Indiana – I think most of you know that is where I grew up and where most of my family lives, my home church, some supporters, and many friends. Though, I haven’t lived there since 1989. A dear friend who serves in the Marketing department of our US office asked if I would willing to do a television interview over Skype with WTHR 13 – the NBC affiliate in Indianapolis. I agreed and the reporter sent some possible questions and I thought I would share them with you all. We went over these and others for the television spot, though they take much footage and reduce as needed. Here is link to their site: http://www.wthr.com/article/pursuing-her-purpose-center-grove-woman-to-help-others-from-a-mercy-ship to watch the short video online. Please note that Jennifer who is featured is arriving tonight and small world – her son graduated with my oldest nephew, Dustin.
Why are you doing this? After hearing Don Stephens, our founder and president share in 1985 about Mercy Ships, I knew in my heart that I would be involved in this organization – I never knew it would be over 28 years of my life. By bringing my skills and abilities along with everyone else’s from our crew from + 40 different nations we are making a difference in individual lives, healthcare systems and nations. Growing up on the West Side of Indy – I never dreamed of living on a hospital ship in Africa.
How do you know you are making an impact? On the ship, we serve as a team – about 400 people serving as volunteers – half serving in healthcare positions and other half in vital roles on board – engineering, deck, galley, dining room, and the academy. We are making an impact as we hear our patients share how their life is changed, our medical training participants share that what they have learned will help them take better care of their patients and will share with others – hearing from the president or prime minister what they are seeing during our 10 month visit and afterwards.
What are your responsibilities and the challenges you face? Responsible for programs oversight which includes planning, finances, reports, statistics, etc. My first class in Accounting at Ben Davis High School and at IUPUI helped to prepare me for this career. Previously I served as the Finance Director on an earlier ship. Challenge – finding the right people with the right skills at the right time to serve with us.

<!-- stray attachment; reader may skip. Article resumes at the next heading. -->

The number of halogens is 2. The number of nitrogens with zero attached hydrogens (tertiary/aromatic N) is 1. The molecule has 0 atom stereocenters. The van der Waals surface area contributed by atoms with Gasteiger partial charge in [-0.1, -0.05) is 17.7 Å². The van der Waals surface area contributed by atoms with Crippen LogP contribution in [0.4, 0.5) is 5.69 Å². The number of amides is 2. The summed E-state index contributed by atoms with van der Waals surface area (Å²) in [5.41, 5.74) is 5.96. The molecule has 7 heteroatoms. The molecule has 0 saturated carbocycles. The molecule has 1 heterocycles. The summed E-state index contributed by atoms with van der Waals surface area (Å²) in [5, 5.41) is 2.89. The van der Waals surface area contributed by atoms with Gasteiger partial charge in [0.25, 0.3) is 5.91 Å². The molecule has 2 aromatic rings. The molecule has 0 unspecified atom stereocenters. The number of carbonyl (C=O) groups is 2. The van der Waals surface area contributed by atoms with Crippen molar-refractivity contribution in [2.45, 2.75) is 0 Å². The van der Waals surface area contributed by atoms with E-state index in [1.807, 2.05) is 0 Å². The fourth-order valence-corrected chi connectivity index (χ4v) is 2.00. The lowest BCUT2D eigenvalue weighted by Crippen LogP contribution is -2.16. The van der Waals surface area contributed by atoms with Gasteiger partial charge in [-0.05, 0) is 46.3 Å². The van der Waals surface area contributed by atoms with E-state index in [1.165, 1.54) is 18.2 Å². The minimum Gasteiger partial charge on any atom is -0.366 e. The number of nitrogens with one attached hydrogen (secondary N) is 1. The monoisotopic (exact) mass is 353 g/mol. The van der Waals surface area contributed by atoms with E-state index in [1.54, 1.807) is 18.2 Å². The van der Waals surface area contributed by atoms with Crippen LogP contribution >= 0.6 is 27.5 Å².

What should we know about the global health crisis you see on a daily basis? Lancet Commission on Global Surgery Globally an estimated 5 billion people do not have access to safe, affordable surgical and anesthesia care when needed. In low income countries – that can be 90% of the population. We are responding by both providing surgeries (here in Benin >2,000) and at the same time training healthcare professionals from the host nation – surgeons, anesthesia providers, nurses, biomedical, sterile technicians, etc.
What challenges do you face? Working with our potential patients and having to say no we are not able to provide them with surgery – especially if it is a child and something that normally we could do but they come too late. Language at times, but we have over 200 locals who we hire and many serve as translators.
What’s been your “high” moment? Time with our patients prior to and during their recovery process in our hospital – I can walk 30 seconds from my office or cabin to our hospital – time hearing their story, playing Jenga/memory game – building relationship – primarily with pediatric orthopedic and plastics reconstructive surgical patients are often with us for months to receive their healing. Sometimes visiting them in their homes – including a village in Sierra Leone to see a cleft lip boy Kalimu – the chief shared that I was the first ‘white’ man in their village and they were so thankful to Mercy Ships for the change in Kalimu.
This update in memory of Berthelin: 17 years old, who died in Madagascar on Friday – he was one of my patients who visited regularly and talked with him after he returned home. We provided surgery for a better quality of life in his final months/years as he had cancer and there was no treatment available. I learned of his death this morning before our ward service from our hospital chaplain – she read the scripture of “comfort for those who mourn” – I think of his mom, brother, family and friends. After crying, I felt in my heart and mind, ‘he is with Me’ referring to God.
Thank you all for being a part of my life and ministry here.